My mom’s endurance never wavered. Though tired, she never made excuses or called out. She didn’t decide that working hard hours day after day was a reason to throw up her hands and quit. She didn’t hesitate or question whether all her hard work to take care of us was worth it, even during the moments when I was hateful and angry.

One morning, I wrote a note on a scrap of paper and stuck it in her bag, asking if she’d want to go on a bike ride when she got home.

She never showed surprise or confusion when I reached out. She just rolled with it, as if she’d been waiting and expecting me to ask.

When Ben and I awoke the first morning of our visit, we drifted into the kitchen and looked out to the backyard, which runs flat until Mom’s property line, where it then slopes steeply and suddenly down to a farmer’s field. We watched as two black cows seemed to teeter on the horizon.

My mom had already left for her early-morning shift at the hospital, and I found a note written in her slanted, looping cursive. Sometimes, if I’m not paying attention, my handwriting looks just like hers. Her message was both loving and over-instructive.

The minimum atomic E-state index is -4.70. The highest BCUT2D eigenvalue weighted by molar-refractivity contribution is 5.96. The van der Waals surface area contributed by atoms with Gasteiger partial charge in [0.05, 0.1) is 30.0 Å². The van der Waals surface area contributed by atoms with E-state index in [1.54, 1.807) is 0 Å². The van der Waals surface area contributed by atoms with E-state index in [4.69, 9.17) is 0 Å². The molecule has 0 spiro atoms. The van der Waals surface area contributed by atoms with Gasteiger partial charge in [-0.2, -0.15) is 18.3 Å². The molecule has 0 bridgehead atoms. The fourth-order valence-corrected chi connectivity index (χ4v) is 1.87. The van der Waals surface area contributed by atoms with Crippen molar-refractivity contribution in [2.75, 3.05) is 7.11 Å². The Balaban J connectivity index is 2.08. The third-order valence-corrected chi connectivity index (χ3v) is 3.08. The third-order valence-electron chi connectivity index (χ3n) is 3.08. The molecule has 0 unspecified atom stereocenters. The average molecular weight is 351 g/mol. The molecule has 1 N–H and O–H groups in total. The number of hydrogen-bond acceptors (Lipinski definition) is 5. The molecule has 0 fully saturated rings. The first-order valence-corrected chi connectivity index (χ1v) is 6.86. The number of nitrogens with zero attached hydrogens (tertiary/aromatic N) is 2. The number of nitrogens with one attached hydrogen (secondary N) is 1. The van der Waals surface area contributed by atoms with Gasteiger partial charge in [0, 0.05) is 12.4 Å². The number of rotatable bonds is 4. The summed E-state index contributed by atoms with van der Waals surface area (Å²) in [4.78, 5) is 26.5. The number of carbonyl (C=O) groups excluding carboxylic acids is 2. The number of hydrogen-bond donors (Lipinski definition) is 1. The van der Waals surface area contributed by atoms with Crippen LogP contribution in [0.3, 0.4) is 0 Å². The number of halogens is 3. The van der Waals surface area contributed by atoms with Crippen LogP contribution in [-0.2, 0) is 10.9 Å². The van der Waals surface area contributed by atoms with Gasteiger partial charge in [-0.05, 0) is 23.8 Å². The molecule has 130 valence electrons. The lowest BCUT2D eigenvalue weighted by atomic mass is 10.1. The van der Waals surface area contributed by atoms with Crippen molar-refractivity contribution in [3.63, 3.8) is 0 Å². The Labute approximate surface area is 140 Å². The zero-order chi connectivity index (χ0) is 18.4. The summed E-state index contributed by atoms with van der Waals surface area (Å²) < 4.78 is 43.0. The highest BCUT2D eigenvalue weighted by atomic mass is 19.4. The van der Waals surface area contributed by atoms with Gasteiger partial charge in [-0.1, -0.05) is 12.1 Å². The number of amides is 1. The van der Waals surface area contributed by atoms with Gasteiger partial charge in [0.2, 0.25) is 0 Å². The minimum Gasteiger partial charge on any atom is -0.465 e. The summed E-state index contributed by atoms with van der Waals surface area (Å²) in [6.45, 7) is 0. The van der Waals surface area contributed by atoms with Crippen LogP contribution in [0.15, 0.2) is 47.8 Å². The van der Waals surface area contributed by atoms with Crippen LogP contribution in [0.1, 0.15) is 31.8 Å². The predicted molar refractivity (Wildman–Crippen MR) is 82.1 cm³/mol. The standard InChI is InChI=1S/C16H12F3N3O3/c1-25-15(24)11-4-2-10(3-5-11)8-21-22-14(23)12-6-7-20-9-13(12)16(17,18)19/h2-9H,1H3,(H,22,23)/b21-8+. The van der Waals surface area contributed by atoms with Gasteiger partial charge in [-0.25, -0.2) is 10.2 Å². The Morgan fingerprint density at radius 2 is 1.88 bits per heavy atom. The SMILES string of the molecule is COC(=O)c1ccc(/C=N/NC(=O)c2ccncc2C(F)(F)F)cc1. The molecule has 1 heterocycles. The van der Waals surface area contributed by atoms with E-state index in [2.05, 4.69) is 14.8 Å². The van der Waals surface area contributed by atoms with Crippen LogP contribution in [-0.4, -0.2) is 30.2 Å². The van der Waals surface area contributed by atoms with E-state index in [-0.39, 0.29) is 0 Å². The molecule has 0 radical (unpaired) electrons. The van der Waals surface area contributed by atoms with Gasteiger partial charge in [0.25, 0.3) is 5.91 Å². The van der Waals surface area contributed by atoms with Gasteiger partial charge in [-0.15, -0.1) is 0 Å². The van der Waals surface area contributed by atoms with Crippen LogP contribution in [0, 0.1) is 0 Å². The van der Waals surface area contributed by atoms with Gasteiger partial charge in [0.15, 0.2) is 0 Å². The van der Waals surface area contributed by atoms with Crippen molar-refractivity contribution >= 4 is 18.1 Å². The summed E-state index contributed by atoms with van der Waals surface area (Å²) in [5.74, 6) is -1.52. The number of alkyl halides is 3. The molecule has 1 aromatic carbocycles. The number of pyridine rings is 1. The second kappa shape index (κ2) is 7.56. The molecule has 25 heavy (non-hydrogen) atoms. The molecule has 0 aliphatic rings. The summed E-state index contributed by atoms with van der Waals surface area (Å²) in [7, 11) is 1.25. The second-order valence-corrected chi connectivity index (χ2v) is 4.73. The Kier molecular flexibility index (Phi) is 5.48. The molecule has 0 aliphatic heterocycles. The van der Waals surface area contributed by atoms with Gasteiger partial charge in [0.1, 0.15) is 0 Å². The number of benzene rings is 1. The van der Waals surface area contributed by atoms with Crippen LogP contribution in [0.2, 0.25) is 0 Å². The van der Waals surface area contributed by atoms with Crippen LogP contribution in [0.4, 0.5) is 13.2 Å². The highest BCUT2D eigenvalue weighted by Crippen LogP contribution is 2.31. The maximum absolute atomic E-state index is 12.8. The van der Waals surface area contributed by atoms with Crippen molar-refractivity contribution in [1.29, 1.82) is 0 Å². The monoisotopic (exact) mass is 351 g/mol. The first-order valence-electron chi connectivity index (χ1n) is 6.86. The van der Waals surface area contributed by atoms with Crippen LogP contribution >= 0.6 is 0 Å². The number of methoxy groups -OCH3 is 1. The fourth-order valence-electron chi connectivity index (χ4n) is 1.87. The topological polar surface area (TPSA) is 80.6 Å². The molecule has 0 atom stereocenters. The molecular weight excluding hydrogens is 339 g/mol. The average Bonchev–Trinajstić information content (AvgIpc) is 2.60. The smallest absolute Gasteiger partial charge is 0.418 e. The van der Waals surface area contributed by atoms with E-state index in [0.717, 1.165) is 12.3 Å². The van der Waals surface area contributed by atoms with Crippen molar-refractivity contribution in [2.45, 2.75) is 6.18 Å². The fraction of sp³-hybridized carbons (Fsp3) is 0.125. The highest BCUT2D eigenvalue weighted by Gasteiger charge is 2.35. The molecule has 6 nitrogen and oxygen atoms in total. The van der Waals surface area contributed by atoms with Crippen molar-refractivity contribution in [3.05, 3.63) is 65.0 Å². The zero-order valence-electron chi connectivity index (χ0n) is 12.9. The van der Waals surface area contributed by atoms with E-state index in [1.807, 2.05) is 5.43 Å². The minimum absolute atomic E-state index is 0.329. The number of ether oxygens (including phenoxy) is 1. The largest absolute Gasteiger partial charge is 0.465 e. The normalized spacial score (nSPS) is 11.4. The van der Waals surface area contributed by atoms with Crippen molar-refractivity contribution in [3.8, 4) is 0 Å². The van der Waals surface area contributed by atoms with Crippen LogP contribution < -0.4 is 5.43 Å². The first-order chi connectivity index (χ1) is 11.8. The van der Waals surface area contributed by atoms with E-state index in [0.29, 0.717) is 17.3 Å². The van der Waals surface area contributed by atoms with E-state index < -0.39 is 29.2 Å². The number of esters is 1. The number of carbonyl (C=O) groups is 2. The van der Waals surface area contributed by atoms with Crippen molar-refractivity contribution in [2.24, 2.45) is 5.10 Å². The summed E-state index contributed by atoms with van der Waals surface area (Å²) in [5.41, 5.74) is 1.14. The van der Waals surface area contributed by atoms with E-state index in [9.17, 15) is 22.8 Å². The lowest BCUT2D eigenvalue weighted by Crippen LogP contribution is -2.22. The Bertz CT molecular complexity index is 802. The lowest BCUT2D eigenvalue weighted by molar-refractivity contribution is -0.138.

“Check the cabinets for some cereal,” I read aloud as Ben removed two white coffee mugs from the shelf.

I found the cabinet stocked with quinoa, split peas, chia, hemp, flax seeds, and her favorite cereal, Blueberry Morning. There was also a shiny silver bag of Peppermint Patties and a cream-colored box of chai. I recalled many nights when we would sit at the kitchen table after dinner, eating Peppermint Patties and drinking tea (our idea of a healthier dessert).

Over time, we built many little traditions together, making as much as we could of the time she wasn’t working. We’d ride our bikes for miles up and down the hills along her country road. We’d sit together, listening to audiobooks, as she worked on one of her quilts and I painted or made leather journals. We learned to play volleyball together, hiked different trails every week, and took day trips to small towns and nearby beaches we’d never seen before.